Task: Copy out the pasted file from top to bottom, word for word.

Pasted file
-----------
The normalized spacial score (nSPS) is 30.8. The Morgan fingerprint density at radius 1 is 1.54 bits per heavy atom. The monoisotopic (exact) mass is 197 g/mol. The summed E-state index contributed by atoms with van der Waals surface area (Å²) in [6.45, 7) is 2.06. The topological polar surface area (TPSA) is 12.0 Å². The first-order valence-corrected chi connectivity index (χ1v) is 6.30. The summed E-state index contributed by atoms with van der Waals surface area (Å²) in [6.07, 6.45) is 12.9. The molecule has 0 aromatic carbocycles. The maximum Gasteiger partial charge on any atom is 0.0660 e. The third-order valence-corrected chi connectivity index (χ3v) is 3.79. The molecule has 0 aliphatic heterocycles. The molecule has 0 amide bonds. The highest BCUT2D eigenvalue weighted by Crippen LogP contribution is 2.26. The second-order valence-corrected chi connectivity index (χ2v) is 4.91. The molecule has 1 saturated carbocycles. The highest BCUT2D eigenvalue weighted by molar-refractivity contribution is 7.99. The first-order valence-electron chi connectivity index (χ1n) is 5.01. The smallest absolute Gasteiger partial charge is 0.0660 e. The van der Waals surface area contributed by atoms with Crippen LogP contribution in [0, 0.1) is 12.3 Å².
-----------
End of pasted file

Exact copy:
The normalized spacial score (nSPS) is 30.8. The Morgan fingerprint density at radius 1 is 1.54 bits per heavy atom. The monoisotopic (exact) mass is 197 g/mol. The summed E-state index contributed by atoms with van der Waals surface area (Å²) in [6.45, 7) is 2.06. The topological polar surface area (TPSA) is 12.0 Å². The first-order valence-corrected chi connectivity index (χ1v) is 6.30. The summed E-state index contributed by atoms with van der Waals surface area (Å²) in [6.07, 6.45) is 12.9. The molecule has 0 aromatic carbocycles. The maximum Gasteiger partial charge on any atom is 0.0660 e. The third-order valence-corrected chi connectivity index (χ3v) is 3.79. The molecule has 0 aliphatic heterocycles. The molecule has 0 amide bonds. The highest BCUT2D eigenvalue weighted by Crippen LogP contribution is 2.26. The second-order valence-corrected chi connectivity index (χ2v) is 4.91. The molecule has 1 saturated carbocycles. The highest BCUT2D eigenvalue weighted by molar-refractivity contribution is 7.99. The first-order valence-electron chi connectivity index (χ1n) is 5.01. The smallest absolute Gasteiger partial charge is 0.0660 e. The van der Waals surface area contributed by atoms with Crippen LogP contribution in [0, 0.1) is 12.3 Å².